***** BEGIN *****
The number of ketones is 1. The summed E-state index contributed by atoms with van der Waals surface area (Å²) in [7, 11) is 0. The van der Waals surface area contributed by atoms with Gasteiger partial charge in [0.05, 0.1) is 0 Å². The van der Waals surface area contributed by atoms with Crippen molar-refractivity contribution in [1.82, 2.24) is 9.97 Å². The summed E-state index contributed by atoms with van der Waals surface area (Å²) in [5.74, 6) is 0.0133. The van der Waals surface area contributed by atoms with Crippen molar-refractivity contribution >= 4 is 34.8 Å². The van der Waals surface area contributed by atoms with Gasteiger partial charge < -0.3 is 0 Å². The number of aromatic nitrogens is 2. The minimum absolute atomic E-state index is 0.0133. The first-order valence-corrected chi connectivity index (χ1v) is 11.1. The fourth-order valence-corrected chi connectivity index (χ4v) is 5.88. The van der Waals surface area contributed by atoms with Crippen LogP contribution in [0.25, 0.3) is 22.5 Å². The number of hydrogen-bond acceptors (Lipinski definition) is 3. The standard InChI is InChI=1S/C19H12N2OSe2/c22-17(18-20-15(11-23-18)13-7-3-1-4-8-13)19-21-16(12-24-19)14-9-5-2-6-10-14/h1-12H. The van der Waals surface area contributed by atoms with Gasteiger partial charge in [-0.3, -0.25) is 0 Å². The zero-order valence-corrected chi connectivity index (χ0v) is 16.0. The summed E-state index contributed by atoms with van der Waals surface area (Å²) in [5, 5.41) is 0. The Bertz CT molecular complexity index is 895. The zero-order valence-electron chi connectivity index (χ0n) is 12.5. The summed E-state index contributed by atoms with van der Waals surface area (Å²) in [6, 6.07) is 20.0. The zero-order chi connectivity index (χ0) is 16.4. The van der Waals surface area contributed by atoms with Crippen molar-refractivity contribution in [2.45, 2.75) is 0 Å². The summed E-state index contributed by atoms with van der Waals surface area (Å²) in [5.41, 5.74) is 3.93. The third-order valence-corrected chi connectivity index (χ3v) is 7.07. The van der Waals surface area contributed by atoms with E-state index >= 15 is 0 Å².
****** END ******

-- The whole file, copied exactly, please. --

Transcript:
The number of ketones is 1. The summed E-state index contributed by atoms with van der Waals surface area (Å²) in [7, 11) is 0. The van der Waals surface area contributed by atoms with Gasteiger partial charge in [0.05, 0.1) is 0 Å². The van der Waals surface area contributed by atoms with Crippen molar-refractivity contribution in [1.82, 2.24) is 9.97 Å². The summed E-state index contributed by atoms with van der Waals surface area (Å²) in [5.74, 6) is 0.0133. The van der Waals surface area contributed by atoms with Crippen molar-refractivity contribution >= 4 is 34.8 Å². The van der Waals surface area contributed by atoms with Gasteiger partial charge < -0.3 is 0 Å². The number of aromatic nitrogens is 2. The minimum absolute atomic E-state index is 0.0133. The first-order valence-corrected chi connectivity index (χ1v) is 11.1. The fourth-order valence-corrected chi connectivity index (χ4v) is 5.88. The van der Waals surface area contributed by atoms with Crippen LogP contribution in [0.25, 0.3) is 22.5 Å². The number of hydrogen-bond acceptors (Lipinski definition) is 3. The standard InChI is InChI=1S/C19H12N2OSe2/c22-17(18-20-15(11-23-18)13-7-3-1-4-8-13)19-21-16(12-24-19)14-9-5-2-6-10-14/h1-12H. The van der Waals surface area contributed by atoms with Gasteiger partial charge in [-0.3, -0.25) is 0 Å². The zero-order valence-corrected chi connectivity index (χ0v) is 16.0. The summed E-state index contributed by atoms with van der Waals surface area (Å²) in [5, 5.41) is 0. The Bertz CT molecular complexity index is 895. The zero-order valence-electron chi connectivity index (χ0n) is 12.5. The summed E-state index contributed by atoms with van der Waals surface area (Å²) in [6, 6.07) is 20.0. The zero-order chi connectivity index (χ0) is 16.4. The van der Waals surface area contributed by atoms with Crippen molar-refractivity contribution in [2.45, 2.75) is 0 Å². The summed E-state index contributed by atoms with van der Waals surface area (Å²) in [5.41, 5.74) is 3.93. The third-order valence-corrected chi connectivity index (χ3v) is 7.07. The van der Waals surface area contributed by atoms with E-state index >= 15 is 0 Å².